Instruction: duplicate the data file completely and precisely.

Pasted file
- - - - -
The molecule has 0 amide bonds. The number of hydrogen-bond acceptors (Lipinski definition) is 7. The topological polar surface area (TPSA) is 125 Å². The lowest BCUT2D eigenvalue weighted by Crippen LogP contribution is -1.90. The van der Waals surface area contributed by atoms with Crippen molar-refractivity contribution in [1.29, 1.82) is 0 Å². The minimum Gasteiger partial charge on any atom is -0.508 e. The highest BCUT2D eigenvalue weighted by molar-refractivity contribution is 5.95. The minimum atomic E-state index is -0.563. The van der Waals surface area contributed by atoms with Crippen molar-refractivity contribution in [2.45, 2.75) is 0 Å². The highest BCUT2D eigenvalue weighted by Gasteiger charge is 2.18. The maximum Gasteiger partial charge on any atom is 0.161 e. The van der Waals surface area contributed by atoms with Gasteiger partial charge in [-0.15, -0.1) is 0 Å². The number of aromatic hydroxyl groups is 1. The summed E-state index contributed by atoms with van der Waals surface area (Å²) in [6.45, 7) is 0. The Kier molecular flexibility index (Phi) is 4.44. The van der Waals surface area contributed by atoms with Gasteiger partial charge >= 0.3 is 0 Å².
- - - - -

The molecule has 0 amide bonds. The number of hydrogen-bond acceptors (Lipinski definition) is 7. The topological polar surface area (TPSA) is 125 Å². The lowest BCUT2D eigenvalue weighted by Crippen LogP contribution is -1.90. The van der Waals surface area contributed by atoms with Crippen molar-refractivity contribution in [1.29, 1.82) is 0 Å². The minimum Gasteiger partial charge on any atom is -0.508 e. The highest BCUT2D eigenvalue weighted by molar-refractivity contribution is 5.95. The minimum atomic E-state index is -0.563. The van der Waals surface area contributed by atoms with Crippen molar-refractivity contribution in [2.45, 2.75) is 0 Å². The highest BCUT2D eigenvalue weighted by Gasteiger charge is 2.18. The maximum Gasteiger partial charge on any atom is 0.161 e. The van der Waals surface area contributed by atoms with Gasteiger partial charge in [-0.15, -0.1) is 0 Å². The number of aromatic hydroxyl groups is 1. The summed E-state index contributed by atoms with van der Waals surface area (Å²) in [6.45, 7) is 0. The Kier molecular flexibility index (Phi) is 4.44. The van der Waals surface area contributed by atoms with Gasteiger partial charge >= 0.3 is 0 Å².